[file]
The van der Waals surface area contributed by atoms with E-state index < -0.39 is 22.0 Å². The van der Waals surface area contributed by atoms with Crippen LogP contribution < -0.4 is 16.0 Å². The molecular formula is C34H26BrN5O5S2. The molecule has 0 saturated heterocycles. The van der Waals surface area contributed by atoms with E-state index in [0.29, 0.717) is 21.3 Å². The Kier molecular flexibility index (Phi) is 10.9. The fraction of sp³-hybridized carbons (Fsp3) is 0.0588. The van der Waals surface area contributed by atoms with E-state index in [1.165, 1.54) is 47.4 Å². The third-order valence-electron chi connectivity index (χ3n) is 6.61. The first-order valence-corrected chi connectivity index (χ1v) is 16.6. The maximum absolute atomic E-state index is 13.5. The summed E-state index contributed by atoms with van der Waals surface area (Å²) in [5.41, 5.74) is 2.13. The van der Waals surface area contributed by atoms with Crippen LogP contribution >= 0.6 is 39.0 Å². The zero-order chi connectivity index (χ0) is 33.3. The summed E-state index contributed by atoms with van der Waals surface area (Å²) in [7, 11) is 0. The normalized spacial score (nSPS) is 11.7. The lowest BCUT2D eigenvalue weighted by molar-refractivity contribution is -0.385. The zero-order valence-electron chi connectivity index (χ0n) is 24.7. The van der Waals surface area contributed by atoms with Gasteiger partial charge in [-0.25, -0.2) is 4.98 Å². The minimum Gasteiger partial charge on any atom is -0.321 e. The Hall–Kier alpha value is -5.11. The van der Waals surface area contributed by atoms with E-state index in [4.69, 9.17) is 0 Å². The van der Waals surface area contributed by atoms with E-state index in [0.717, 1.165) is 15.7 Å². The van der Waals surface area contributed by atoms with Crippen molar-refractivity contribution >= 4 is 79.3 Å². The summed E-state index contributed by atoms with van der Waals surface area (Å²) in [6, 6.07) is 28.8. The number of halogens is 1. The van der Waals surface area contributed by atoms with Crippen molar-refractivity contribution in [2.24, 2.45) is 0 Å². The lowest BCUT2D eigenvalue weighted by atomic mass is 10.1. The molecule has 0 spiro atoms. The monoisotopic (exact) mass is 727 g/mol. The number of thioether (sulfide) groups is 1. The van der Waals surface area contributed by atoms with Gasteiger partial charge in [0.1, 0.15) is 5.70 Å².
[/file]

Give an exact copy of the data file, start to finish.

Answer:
The van der Waals surface area contributed by atoms with E-state index < -0.39 is 22.0 Å². The van der Waals surface area contributed by atoms with Crippen LogP contribution < -0.4 is 16.0 Å². The molecular formula is C34H26BrN5O5S2. The molecule has 0 saturated heterocycles. The van der Waals surface area contributed by atoms with E-state index in [0.29, 0.717) is 21.3 Å². The Kier molecular flexibility index (Phi) is 10.9. The fraction of sp³-hybridized carbons (Fsp3) is 0.0588. The van der Waals surface area contributed by atoms with E-state index in [1.165, 1.54) is 47.4 Å². The third-order valence-electron chi connectivity index (χ3n) is 6.61. The first-order valence-corrected chi connectivity index (χ1v) is 16.6. The maximum absolute atomic E-state index is 13.5. The summed E-state index contributed by atoms with van der Waals surface area (Å²) in [5.41, 5.74) is 2.13. The van der Waals surface area contributed by atoms with Crippen LogP contribution >= 0.6 is 39.0 Å². The zero-order chi connectivity index (χ0) is 33.3. The summed E-state index contributed by atoms with van der Waals surface area (Å²) in [7, 11) is 0. The normalized spacial score (nSPS) is 11.7. The lowest BCUT2D eigenvalue weighted by molar-refractivity contribution is -0.385. The zero-order valence-electron chi connectivity index (χ0n) is 24.7. The van der Waals surface area contributed by atoms with Gasteiger partial charge in [-0.25, -0.2) is 4.98 Å². The minimum Gasteiger partial charge on any atom is -0.321 e. The Hall–Kier alpha value is -5.11. The van der Waals surface area contributed by atoms with E-state index in [4.69, 9.17) is 0 Å². The van der Waals surface area contributed by atoms with E-state index in [0.717, 1.165) is 15.7 Å². The van der Waals surface area contributed by atoms with Crippen molar-refractivity contribution >= 4 is 79.3 Å². The summed E-state index contributed by atoms with van der Waals surface area (Å²) in [6, 6.07) is 28.8. The number of halogens is 1. The van der Waals surface area contributed by atoms with Crippen molar-refractivity contribution in [2.24, 2.45) is 0 Å². The lowest BCUT2D eigenvalue weighted by atomic mass is 10.1. The molecule has 0 spiro atoms. The monoisotopic (exact) mass is 727 g/mol. The number of thioether (sulfide) groups is 1. The van der Waals surface area contributed by atoms with Gasteiger partial charge in [0.1, 0.15) is 5.70 Å².